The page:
Vancouver food bank develops proprietary chunky tomato soup
'I was worried that it might be too homey, but that's what people want' says chef
The Greater Vancouver Food Bank is in the middle of a city-wide "fridge cleaning" experiment in an attempt to create a broadly appealing tomato soup that will help it fill hungry bellies.
"You know when you make fridge cleaner soup? You go home and you open up your fridge and you go 'what can I make into a soup?'
"It's like that but on a really large scale, like a city-wide scale," said chef Karen Barnaby, who has partnered with the food bank on the Surplus Food Processing Pilot Project.
Barnaby is working with the pilot project, headed by the food bank, to develop a simple tomato soup using the entire tomato, save for a small section of the core.
Simple and homestyle
With just a sprinkle of salt, garlic powder, carrots, onions and celery. the off-market and seconds vegetables are transformed into a homestyle chunky tomato vegetable soup.
The goal of the pilot project is to develop a soup that will please the largest number of people, including children, seniors and people with various culinary preferences while following nutritional guidelines set out by the food bank.
Creating such a soup is part of the food bank's long term goal to expand the capacity to receive donations of produce.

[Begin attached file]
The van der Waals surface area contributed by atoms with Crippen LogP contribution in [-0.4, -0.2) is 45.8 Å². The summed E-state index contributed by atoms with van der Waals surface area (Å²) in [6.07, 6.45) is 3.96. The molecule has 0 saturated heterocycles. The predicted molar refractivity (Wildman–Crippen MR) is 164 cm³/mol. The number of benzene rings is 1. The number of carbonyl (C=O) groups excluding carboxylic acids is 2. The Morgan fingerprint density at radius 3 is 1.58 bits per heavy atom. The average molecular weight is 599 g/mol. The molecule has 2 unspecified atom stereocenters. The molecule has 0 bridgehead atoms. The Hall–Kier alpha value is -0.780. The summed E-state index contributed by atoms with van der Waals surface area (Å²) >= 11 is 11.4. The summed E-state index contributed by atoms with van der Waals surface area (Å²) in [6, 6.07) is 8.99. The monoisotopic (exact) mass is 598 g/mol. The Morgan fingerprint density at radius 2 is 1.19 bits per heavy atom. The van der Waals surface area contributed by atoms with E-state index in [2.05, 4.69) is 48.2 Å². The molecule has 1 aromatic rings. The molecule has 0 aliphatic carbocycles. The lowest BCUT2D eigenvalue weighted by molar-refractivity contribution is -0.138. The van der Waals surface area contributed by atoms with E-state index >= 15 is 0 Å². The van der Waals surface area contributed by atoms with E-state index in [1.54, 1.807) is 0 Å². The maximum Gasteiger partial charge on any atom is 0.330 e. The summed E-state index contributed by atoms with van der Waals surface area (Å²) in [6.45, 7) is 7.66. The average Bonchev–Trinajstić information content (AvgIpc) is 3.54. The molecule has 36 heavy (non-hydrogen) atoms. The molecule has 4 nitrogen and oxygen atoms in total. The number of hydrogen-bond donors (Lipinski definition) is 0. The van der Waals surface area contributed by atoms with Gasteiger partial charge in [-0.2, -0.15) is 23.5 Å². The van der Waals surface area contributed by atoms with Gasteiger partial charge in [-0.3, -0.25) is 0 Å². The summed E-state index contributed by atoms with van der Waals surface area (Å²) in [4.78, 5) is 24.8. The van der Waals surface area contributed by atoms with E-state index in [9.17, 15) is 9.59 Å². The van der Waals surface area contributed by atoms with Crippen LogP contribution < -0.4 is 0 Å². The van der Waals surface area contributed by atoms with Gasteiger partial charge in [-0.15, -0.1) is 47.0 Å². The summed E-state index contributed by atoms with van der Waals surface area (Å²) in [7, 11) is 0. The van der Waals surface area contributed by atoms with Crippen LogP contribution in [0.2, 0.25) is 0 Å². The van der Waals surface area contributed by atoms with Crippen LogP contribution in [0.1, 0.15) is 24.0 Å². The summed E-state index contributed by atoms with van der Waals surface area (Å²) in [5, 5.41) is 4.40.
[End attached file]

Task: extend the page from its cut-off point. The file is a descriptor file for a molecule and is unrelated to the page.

In the first round of development, the homestyle flavours were well received by a blind taste testing panel, said Barnaby.
"I was worried that it might be too homey, but that's what people want," she told On the Coast story producer, Michelle Eliot.
Logistical challenges of storing and distributing fresh produce prevent the food bank from accepting large donations of food that often ends up in the compost instead.
'Funny' shaped veggies
"You can imagine getting two tonnes of almost very brown bananas is a logistical and a distribution challenge," said Alexa Pitoulis, general manager of the Surplus Food Processing Pilot project.
For the pilot project, the team partnered with local tomato suppliers. It sources oddly shaped carrots from a local supplier.
"Very different shapes, very funny shapes that wouldn't necessarily make it to a retail grocery environment," said Barnaby.
If it goes well, Pitoulis and Barnaby believe the project could help create jobs and perhaps even expand into a retail soup operation that would could help fund the continuation of the pilot project.
With files from Michelle Eliot and CBC Radio One's On the Coast